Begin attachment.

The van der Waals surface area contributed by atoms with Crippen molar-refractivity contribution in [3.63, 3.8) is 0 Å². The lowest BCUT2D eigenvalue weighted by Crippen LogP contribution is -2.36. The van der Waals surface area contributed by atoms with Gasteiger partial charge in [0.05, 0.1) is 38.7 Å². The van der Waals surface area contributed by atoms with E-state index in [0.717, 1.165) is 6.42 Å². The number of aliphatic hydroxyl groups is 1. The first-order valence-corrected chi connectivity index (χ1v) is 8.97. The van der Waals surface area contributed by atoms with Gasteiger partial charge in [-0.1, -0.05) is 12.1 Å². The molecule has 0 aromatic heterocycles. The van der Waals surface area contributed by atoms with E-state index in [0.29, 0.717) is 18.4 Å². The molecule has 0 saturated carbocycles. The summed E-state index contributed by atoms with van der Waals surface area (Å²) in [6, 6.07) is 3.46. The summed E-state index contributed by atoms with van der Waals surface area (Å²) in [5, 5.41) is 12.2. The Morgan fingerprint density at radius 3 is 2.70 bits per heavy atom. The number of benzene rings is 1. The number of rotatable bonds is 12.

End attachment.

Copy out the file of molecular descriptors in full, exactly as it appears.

The van der Waals surface area contributed by atoms with Crippen molar-refractivity contribution in [3.63, 3.8) is 0 Å². The lowest BCUT2D eigenvalue weighted by Crippen LogP contribution is -2.36. The van der Waals surface area contributed by atoms with Gasteiger partial charge in [0.05, 0.1) is 38.7 Å². The van der Waals surface area contributed by atoms with E-state index in [0.717, 1.165) is 6.42 Å². The number of aliphatic hydroxyl groups is 1. The first-order valence-corrected chi connectivity index (χ1v) is 8.97. The van der Waals surface area contributed by atoms with Gasteiger partial charge in [-0.1, -0.05) is 12.1 Å². The molecule has 0 aromatic heterocycles. The van der Waals surface area contributed by atoms with E-state index in [0.29, 0.717) is 18.4 Å². The molecule has 0 saturated carbocycles. The summed E-state index contributed by atoms with van der Waals surface area (Å²) in [6, 6.07) is 3.46. The summed E-state index contributed by atoms with van der Waals surface area (Å²) in [5, 5.41) is 12.2. The Morgan fingerprint density at radius 3 is 2.70 bits per heavy atom. The number of benzene rings is 1. The number of rotatable bonds is 12.